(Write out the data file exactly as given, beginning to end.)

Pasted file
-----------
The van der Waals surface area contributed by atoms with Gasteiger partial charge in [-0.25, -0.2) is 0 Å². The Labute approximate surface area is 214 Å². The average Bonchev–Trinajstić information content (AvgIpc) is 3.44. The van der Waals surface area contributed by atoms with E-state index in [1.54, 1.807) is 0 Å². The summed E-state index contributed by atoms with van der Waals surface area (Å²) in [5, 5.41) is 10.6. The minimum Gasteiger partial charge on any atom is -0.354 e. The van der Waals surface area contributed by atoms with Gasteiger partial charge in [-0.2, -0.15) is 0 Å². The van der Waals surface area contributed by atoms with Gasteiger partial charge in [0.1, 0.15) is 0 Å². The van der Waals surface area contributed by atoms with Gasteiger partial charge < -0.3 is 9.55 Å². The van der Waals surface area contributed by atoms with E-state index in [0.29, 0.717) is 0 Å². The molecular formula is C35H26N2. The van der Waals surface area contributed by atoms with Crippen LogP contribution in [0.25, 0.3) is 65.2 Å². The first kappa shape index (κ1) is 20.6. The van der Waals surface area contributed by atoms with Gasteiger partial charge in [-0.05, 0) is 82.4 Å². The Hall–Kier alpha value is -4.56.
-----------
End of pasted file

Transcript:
The van der Waals surface area contributed by atoms with Gasteiger partial charge in [-0.25, -0.2) is 0 Å². The Labute approximate surface area is 214 Å². The average Bonchev–Trinajstić information content (AvgIpc) is 3.44. The van der Waals surface area contributed by atoms with E-state index in [1.54, 1.807) is 0 Å². The summed E-state index contributed by atoms with van der Waals surface area (Å²) in [5, 5.41) is 10.6. The minimum Gasteiger partial charge on any atom is -0.354 e. The van der Waals surface area contributed by atoms with Gasteiger partial charge in [-0.2, -0.15) is 0 Å². The van der Waals surface area contributed by atoms with Gasteiger partial charge in [0.1, 0.15) is 0 Å². The van der Waals surface area contributed by atoms with Gasteiger partial charge < -0.3 is 9.55 Å². The van der Waals surface area contributed by atoms with E-state index in [0.29, 0.717) is 0 Å². The molecular formula is C35H26N2. The van der Waals surface area contributed by atoms with Crippen LogP contribution in [0.25, 0.3) is 65.2 Å². The first kappa shape index (κ1) is 20.6. The van der Waals surface area contributed by atoms with Gasteiger partial charge in [-0.05, 0) is 82.4 Å². The Hall–Kier alpha value is -4.56.